The lecture slides and the relevant code for the class are here:

In this class we covered basic image processing to locate the position of a rat in a 3 chamber environment. We used this to estimate the time spent by the rat in each compartments (by processing many pictures / video). We also covered a list of resources that will be useful for further learning (Class8_2.pdf)

We first subtract the image of the cage with rat, from the image of just the case. Then we used a basic thresholding algorithm to fetch the position of the animal more precisely. This is now marked in a red dot.

Top to bottom, Background, image with rat, Subtracted image (output of

Top to bottom, Abs difference, Abs difference and thresholding of 40 intensity (output of

Localizing the rat as a red dot (output of

Trace of the rat movement (output of

Use the script to quantify the time spent in each chamber


Class 7

In this class we learn how to handle strings. Specifically we looked at how DNA style strings can be manipulated.

All the slides and material used in the class is here

Class 7 first half was based on this tutorial.

We learn how to count length of DNA strands. To make their complements. To make its pre-mRNA, and then prune its introns. We translate it to the respective protein sequence.

We also see advanced plotting using animation for the grid cells example from Class 6. See We use a colored line to trace the movement of the rat in the arena, while simultaneously plotting the spikes of the cell.


1) How to split strings while retaining the delimiter string?
– There is no simple operation like dna.split(‘A’) that will accomplish this.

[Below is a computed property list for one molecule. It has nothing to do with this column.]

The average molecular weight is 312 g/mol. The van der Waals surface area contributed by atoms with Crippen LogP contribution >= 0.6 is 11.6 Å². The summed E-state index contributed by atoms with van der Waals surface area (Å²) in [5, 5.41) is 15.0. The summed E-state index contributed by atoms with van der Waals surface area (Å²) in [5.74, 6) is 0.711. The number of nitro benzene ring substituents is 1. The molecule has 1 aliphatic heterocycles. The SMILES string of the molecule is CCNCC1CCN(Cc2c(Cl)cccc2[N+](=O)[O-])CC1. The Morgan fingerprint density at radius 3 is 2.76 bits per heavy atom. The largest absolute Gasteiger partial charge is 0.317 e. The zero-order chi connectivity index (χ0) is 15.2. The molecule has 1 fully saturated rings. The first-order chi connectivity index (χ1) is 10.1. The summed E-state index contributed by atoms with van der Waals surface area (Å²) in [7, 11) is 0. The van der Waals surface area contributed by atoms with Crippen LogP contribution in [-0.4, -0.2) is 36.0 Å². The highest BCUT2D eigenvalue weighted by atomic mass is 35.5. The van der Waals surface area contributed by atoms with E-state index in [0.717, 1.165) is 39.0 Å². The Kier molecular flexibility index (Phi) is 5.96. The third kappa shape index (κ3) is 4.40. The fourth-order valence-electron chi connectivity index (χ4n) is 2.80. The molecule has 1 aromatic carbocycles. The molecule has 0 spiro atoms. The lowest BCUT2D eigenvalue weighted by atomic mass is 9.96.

dna = ‘GATTACA’
delimiter = ‘A’
words = [ ]
for x in dna.split( delimiter ):
words.append( x + delimiter )
words_2 = [ x + delimiter for x in dna.split( delimiter ) ] # This is the relevant line

One has to re-create the list over again. Also note words and words_2 do the exact same thing. But words_2 is more elegant.

2) How to change a particular nucleotide at some position? (Emulating a single nucleotide mutation.)
– Generally it is not advised (or even possible) to change strings.
– The solution we arrived in the Class is correct.

dna = ‘GATTACA’
mutation = dna[:4] + ‘C’ + dna[5:] #mutation at the second A


1) Read, and do – Slide 17 and 18 – Python pickling and unpicling. Read codontable dictionary from and dump this as codontable.pkl, and then read from it.

2) Slide 16, Read ‘protein.txt’, and find the corresponding location of mRNA in ‘mRNA.txt’ as shown in the class.

3) Using DNA sequence in print the original DNA sequence with coding bases in uppercase and non-coding bases in lowercase. Introns are stated in the slides.

Class 7

Class 6 Homework

The lecture slides for Class 6 the code used, are available here:

Homework (Please write if you need clarification or help)

Reading: Exercise on slide 12 of Class6_spreadsheets2.pdf, See /code/

The guessing game programmed in the class (see: /code/ has a bug – when you guess the correct number in the last trial, the program says, ‘You guessed right!’, and yet the program exists stating that ‘You lost! No soup for you!’, Identify where this bug is, and correct it.

Write a program that takes a filename for input, and gives the following:

A) The number of words in this file.
B) The number of occurrences of ‘and’, ‘a’, ‘an’, and ‘the’ in the text.
C) Make a bar plot of values from B, with appropriate x labels, and file name as the plot title.

On the meadows of Austria, live wild sheep, with no predators or external threats. The population of the sheep can takes values between 0.0 and 1.0 – representing the ratio between existing population and the maximum theoretical possible population.

The population of sheep, the next year is given by,

x(n+1) = R * x(n) * ( 1 – x(n) )

Where x(n) is the current year’s population.
Where R is a rate of reproduction.

The equation above incorporates, that the next years population depends on
– current years population (reproduction) when populations are small and
– over crowding (starvation) when population is reaching maximum possible population : theoretical “carrying capacity” of the environment.